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Thread: Laser Installations

  1. #1
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    Default Laser Installations

    Has anyone seen the work of Matthew Schreiber? Or a recent instillation by Rita McBride? (Attached respectively)
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    I think this work is really interesting and I like to see lasers being used in Gallery spaces, it would be really cool to experience in person!
    But I've read that Schreibers work allows gallery goers to move freely through the rooms, passing through the beams even (as seen in some of the photos). How could this be done safely with static diodes? Possibly very-low powered diodes? Maybe similar optics or limiters like the ones used for crowd scanning?
    Attached Thumbnails Attached Thumbnails 01_Schreiber_2.jpg  


  2. #2
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    That looks awesome. Simple concept but alignment must take a lot of work.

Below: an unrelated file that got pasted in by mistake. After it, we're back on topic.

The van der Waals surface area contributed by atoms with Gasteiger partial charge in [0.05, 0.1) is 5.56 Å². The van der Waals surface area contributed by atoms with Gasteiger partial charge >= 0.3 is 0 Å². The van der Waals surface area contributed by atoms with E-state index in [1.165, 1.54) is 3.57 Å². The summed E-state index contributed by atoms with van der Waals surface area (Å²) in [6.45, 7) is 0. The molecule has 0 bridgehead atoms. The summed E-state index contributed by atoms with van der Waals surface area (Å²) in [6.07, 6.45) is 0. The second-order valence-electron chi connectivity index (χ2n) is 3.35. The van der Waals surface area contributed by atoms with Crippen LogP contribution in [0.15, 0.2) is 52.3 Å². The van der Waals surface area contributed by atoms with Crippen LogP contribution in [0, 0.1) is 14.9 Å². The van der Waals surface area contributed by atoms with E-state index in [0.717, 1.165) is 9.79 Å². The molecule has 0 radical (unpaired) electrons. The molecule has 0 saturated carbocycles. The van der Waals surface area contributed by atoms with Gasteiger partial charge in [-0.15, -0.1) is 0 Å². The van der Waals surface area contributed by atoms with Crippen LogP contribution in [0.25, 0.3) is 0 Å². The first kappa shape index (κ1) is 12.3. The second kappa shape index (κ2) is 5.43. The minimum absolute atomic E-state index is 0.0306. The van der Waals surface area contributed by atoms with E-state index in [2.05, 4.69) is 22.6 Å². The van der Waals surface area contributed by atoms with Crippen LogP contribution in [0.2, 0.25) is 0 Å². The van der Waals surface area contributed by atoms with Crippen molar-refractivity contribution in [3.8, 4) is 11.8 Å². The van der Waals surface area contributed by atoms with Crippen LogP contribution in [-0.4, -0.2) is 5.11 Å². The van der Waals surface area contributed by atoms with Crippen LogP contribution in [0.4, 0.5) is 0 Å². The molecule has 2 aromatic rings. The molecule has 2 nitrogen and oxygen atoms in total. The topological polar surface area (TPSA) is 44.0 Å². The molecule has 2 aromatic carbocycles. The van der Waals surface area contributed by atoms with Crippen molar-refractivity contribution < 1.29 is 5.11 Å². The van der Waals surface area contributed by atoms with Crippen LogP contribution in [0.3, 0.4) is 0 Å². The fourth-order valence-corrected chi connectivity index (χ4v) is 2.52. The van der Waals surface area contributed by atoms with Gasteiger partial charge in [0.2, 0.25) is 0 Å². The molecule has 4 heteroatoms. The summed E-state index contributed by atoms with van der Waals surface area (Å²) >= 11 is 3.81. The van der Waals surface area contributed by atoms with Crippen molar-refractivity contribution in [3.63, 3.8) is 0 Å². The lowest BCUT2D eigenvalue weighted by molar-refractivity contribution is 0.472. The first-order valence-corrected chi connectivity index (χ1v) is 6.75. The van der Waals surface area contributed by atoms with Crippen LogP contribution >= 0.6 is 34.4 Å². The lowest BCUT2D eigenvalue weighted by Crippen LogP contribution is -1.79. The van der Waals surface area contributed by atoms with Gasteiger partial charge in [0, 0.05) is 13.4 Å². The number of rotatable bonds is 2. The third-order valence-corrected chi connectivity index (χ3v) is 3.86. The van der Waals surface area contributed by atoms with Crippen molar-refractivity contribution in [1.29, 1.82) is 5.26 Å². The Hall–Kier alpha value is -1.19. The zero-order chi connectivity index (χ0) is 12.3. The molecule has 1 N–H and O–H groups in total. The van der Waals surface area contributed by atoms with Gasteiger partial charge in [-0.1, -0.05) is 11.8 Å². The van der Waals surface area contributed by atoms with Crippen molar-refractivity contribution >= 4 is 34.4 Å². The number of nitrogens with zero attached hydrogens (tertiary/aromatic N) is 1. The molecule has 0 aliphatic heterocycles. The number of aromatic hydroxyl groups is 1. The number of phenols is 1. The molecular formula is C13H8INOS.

3. #3
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    Totally. I was reading an article about the setup process - Each diode is mounted with magnets so the fine tuning is easier to dial in.

    Heres another cool one:
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  4. #4
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    Quote Originally Posted by GustavRhomas View Post
    How could this be done safely with static diodes? Possibly very-low powered diodes? Maybe similar optics or limiters like the ones used for crowd scanning?
    Probably a little of both.

    You'll notice that in most of the pictures you posted there isn't any other ambient light apart from the lasers. This means you can have *very* low power levels and still see the beams, provided you have enough haze or fog present. My guess is that all of his work is displayed indoors, where he can have complete control over all the lighting *and* control the level of fog/haze with great precision. In that case he can likely get by with beams that are much less than 5 mw each.